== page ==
Many thanks to Joan Broe and Jennifer Foxe for being so nice. Really appreciated 🙂
Thanks to my good friend Joerg for some of these…. I’ve got a long list of free events all outdoors and green related that are on over the next coming days….. so go on get outside and enjoy yourselves 🙂
The Ballymun farmers market takes place on the first thursday of every month. I’ve never been to this one before, so if I can make it [fingers crossed I will] I’m really looking forward to it. If the weather is bad it takes place inside if the Civic Centre – thats the one directly opposite the Tesco shopping centre [scroll below the images……….. ]
The Phoenix Park Summer/Autumn Programme is almost at it’s end. That said, they still have some really cool gigs still on the go. Get the calender out and mark these down…. here are my choices. If you’ve gotta bit of time to burn – a must is the €2 [adult] and €1 [child] bus journey aroud the entire park…..
For Children: 10.30am – 12.30pm a workshop for children [5+] parental supervision required
Sunday Aug 30th – medieval life including a visit to Ashtown Castle.
Sunday Sept 6th – birds in the park
Sunday September 13th – animals of the park
For all ages – from the visitor centre starting 3pm
September Sunday6th is a guided tour of the kitchen walled garden with Margaret Gormley and Declan Birmingham. I highly recommend this if you fancy a bit of grow your own.
Also note the gardeners of the Phoenix Park are in The Walled Garden on the first Saturday of every Month – The next is September 5th btw – from 10.30am to 5pm. They are all really nice guys…. really 😉 You can go and ask any of the questions and also see how and why in person. I recommend going when the weather is really bad so you get a good one to one information session.
courtesy of the dublin event guide [email dublineventguide [at] gmail [dot] com to subscribe ]
on saturday 29 th august GUIDED HIKE – DUBLIN MOUNTAINS
A Guided Hike along the Dublin Mountains Way is taking place on Sat 29 Aug. A special Dublin Mountaineer bus service is departing at the Sandyford Luas stop at 11:30 and you will return in the 16:08 bus from Grange Road (Marlay Park) to the Sandyford Luas bus stop. The hiking is taking a route through Cruagh Wood and Tibradden Forest and Mountain, joining with the Wicklow Way back through Kilmashogue to Marlay Park. (Length: approx 12km (linear walk) and Duration: 4hr (strenuous walk)) You need to bring good hiking boots, rain gear, hat, water, lunch. Booking is essential. The guided tour is free and there is only a bus fare of EUR 5 to pay for the return trip. Contact firstname.lastname@example.org or email@example.com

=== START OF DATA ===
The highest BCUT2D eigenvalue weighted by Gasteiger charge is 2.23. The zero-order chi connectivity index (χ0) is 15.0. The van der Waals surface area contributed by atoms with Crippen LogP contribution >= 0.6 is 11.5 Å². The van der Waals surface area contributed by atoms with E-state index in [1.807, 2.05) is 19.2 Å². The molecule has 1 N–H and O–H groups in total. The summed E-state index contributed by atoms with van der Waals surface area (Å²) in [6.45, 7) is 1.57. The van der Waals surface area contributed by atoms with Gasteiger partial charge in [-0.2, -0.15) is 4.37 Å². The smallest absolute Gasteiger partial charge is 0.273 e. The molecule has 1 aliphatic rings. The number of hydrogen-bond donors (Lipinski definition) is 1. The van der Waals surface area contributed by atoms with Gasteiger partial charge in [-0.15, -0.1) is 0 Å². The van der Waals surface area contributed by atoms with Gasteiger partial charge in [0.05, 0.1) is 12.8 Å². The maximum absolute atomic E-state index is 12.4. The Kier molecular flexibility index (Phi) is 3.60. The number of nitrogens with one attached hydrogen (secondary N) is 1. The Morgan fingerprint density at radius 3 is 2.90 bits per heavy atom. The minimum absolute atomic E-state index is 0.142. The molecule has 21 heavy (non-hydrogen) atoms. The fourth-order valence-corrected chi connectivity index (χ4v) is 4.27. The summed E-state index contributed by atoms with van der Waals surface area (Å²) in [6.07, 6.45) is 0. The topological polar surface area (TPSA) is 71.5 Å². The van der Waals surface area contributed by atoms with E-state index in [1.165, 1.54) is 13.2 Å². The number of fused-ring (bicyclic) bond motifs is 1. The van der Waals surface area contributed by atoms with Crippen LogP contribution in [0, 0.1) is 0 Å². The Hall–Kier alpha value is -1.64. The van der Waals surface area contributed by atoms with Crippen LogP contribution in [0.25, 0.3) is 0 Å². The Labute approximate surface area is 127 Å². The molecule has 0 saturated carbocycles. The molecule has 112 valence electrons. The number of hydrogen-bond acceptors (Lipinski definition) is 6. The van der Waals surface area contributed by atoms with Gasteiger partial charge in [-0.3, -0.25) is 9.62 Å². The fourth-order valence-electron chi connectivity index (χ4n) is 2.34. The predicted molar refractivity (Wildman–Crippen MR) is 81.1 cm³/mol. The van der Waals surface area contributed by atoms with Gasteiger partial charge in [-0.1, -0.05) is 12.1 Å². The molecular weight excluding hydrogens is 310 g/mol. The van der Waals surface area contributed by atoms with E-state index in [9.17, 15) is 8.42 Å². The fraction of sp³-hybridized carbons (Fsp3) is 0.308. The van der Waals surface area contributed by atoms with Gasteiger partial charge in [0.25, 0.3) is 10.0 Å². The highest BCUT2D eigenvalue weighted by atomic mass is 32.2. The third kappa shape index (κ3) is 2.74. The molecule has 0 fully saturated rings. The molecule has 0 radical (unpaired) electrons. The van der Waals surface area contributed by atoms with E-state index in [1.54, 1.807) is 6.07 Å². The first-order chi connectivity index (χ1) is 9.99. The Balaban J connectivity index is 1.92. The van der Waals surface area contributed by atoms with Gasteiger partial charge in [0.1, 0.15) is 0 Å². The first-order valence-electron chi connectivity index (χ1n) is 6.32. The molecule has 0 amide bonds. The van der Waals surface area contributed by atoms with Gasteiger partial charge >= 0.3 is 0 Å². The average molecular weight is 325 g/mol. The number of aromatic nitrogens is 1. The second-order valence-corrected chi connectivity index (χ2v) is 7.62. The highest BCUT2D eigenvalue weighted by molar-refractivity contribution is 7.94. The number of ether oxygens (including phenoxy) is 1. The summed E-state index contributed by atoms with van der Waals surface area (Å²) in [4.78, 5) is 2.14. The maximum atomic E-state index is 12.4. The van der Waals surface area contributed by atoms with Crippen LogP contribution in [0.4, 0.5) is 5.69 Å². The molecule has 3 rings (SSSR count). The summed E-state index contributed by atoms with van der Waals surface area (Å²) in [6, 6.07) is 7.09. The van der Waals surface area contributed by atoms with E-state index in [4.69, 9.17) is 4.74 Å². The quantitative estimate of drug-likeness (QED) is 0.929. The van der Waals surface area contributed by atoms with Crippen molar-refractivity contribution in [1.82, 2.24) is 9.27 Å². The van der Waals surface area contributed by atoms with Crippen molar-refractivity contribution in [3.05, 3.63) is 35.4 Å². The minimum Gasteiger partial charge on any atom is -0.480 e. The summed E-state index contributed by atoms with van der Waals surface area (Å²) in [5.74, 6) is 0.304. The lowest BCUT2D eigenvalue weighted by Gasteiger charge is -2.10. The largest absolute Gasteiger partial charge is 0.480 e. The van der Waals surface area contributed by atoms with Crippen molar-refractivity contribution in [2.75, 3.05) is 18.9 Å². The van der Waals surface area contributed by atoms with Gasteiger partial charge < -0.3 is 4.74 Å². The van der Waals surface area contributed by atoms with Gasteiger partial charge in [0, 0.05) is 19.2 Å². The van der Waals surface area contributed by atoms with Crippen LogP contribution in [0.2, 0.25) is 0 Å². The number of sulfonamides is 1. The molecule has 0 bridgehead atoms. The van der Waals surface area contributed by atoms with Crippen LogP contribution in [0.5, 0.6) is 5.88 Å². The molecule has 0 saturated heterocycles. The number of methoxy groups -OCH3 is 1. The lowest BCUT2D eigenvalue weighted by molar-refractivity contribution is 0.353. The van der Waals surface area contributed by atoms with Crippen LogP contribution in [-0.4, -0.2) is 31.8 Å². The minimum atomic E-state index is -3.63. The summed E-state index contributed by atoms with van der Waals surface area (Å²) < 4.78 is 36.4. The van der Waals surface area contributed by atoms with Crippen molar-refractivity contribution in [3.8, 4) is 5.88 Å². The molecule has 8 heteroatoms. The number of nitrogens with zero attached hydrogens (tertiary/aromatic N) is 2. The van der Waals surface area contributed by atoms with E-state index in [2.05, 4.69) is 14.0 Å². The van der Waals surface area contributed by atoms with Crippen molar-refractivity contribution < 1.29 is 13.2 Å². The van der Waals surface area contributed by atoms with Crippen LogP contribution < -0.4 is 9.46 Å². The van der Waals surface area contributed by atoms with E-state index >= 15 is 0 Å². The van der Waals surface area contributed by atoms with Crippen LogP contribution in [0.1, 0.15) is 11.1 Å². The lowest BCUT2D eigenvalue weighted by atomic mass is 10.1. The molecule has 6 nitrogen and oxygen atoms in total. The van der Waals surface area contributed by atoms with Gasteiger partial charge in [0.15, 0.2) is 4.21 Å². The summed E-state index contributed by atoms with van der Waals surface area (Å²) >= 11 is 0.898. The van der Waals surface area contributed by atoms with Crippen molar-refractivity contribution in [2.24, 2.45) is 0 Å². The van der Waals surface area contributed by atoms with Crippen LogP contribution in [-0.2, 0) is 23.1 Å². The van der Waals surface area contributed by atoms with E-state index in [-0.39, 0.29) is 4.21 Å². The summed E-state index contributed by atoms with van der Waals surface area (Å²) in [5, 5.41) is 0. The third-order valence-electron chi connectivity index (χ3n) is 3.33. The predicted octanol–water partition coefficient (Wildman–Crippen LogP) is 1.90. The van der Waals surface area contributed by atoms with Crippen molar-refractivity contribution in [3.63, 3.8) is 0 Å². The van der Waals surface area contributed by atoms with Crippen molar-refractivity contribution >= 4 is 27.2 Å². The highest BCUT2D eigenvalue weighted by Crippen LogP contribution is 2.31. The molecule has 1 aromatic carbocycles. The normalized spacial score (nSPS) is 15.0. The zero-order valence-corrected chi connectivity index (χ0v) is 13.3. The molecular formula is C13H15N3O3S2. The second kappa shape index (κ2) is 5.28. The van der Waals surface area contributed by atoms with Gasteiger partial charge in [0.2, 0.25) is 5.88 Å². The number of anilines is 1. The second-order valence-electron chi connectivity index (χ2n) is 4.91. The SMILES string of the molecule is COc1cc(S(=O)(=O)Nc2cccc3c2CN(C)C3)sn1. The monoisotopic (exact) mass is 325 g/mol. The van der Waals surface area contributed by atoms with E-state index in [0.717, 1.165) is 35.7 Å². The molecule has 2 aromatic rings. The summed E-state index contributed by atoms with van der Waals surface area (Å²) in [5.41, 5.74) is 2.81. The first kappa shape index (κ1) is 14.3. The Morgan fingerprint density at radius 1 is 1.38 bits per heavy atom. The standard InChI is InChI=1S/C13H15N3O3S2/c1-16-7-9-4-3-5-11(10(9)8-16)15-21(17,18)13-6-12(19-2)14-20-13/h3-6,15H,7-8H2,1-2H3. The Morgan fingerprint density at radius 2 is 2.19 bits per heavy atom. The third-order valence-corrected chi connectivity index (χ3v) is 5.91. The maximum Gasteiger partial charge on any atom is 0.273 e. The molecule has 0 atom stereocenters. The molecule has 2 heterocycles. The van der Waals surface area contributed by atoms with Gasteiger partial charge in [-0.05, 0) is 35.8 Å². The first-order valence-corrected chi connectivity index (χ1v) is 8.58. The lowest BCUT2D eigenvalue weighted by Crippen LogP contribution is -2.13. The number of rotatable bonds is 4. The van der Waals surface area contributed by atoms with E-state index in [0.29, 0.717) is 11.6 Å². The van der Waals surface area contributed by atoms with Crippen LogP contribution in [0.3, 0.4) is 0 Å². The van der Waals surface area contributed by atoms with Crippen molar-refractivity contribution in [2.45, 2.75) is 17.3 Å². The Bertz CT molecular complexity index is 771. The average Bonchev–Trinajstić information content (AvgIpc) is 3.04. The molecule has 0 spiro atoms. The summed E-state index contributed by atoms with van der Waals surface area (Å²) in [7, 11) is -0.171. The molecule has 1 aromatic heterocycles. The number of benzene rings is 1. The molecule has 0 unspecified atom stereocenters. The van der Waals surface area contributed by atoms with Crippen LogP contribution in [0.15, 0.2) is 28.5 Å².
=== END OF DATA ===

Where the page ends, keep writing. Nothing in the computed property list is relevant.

(Phone: 01-2011187) to book! http://www.dublincity.ie/RecreationandCulture/Events/SummerInDublin09
also on sunday IRISH GRAND PRIX – RADIO CONTROLLED CARS
The Radio Controlled Car Association of Ireland will run the Irish Grand Prix – a festival of r/c-racing at St Anne’s Park, Raheny, on Sunday 30 Aug. Racing will take place from 10:30-18:00. The event will feature participants from all over Ireland. All are welcome. For further details, phone 087-2512422 or visit www.orcaireland.ie
and…. also on sunday
the festival of world cultures are on in Dun Laoghaire is on with loads of free events and things on…. too many to mention http://festivalofworldcultures.com/ If you are going my good friends The Riptide Movement are playing the buskers corner [their playing on saturday!!!…] make sure and check them out…. free gig btw 😉 have a listen to theri newest song while your reading away…..
MUSIC IN THE GARDENS – FARMLEIGH HOUSE Sun 30 Aug from 14:00-16:00 the Ardee Concert Band will play in the garden of Farmleigh House. http://www.farmleigh.ie/culturalevents/currentevents/summerprogramme2009/august/#d.en.10372